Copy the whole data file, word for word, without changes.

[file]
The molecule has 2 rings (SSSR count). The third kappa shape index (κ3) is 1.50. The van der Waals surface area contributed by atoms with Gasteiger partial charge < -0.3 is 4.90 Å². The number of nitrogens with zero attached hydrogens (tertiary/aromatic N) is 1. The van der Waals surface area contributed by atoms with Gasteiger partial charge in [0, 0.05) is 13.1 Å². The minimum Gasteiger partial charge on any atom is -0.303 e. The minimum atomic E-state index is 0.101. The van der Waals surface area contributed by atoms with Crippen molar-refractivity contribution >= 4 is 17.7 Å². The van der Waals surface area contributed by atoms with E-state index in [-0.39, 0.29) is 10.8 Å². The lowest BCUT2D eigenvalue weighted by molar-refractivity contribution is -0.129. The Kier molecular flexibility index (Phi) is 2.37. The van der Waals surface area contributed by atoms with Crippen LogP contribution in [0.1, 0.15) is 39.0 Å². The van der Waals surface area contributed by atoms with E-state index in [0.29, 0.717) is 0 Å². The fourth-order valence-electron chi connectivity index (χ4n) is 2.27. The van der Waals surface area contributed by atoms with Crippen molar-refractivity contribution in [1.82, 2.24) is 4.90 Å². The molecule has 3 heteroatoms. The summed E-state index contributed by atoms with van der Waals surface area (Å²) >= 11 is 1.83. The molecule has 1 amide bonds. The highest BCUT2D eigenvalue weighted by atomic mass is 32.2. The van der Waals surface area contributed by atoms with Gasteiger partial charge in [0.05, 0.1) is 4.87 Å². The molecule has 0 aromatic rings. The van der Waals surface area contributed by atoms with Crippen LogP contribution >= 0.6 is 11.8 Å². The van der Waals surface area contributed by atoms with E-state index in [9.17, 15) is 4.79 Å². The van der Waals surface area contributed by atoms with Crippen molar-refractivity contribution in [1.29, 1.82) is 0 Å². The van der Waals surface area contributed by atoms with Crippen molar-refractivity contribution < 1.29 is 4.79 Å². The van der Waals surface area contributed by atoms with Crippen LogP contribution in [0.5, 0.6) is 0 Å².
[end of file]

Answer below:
The molecule has 2 rings (SSSR count). The third kappa shape index (κ3) is 1.50. The van der Waals surface area contributed by atoms with Gasteiger partial charge < -0.3 is 4.90 Å². The number of nitrogens with zero attached hydrogens (tertiary/aromatic N) is 1. The van der Waals surface area contributed by atoms with Gasteiger partial charge in [0, 0.05) is 13.1 Å². The minimum Gasteiger partial charge on any atom is -0.303 e. The minimum atomic E-state index is 0.101. The van der Waals surface area contributed by atoms with Crippen molar-refractivity contribution >= 4 is 17.7 Å². The van der Waals surface area contributed by atoms with E-state index in [-0.39, 0.29) is 10.8 Å². The lowest BCUT2D eigenvalue weighted by molar-refractivity contribution is -0.129. The Kier molecular flexibility index (Phi) is 2.37. The van der Waals surface area contributed by atoms with Crippen LogP contribution in [0.1, 0.15) is 39.0 Å². The van der Waals surface area contributed by atoms with E-state index in [0.29, 0.717) is 0 Å². The fourth-order valence-electron chi connectivity index (χ4n) is 2.27. The van der Waals surface area contributed by atoms with Crippen molar-refractivity contribution in [1.82, 2.24) is 4.90 Å². The molecule has 3 heteroatoms. The summed E-state index contributed by atoms with van der Waals surface area (Å²) >= 11 is 1.83. The molecule has 1 amide bonds. The highest BCUT2D eigenvalue weighted by atomic mass is 32.2. The van der Waals surface area contributed by atoms with Gasteiger partial charge in [0.05, 0.1) is 4.87 Å². The molecule has 0 aromatic rings. The van der Waals surface area contributed by atoms with Crippen LogP contribution >= 0.6 is 11.8 Å². The van der Waals surface area contributed by atoms with E-state index in [9.17, 15) is 4.79 Å². The van der Waals surface area contributed by atoms with Crippen molar-refractivity contribution in [1.29, 1.82) is 0 Å². The van der Waals surface area contributed by atoms with Crippen molar-refractivity contribution < 1.29 is 4.79 Å². The van der Waals surface area contributed by atoms with Crippen LogP contribution in [0.5, 0.6) is 0 Å².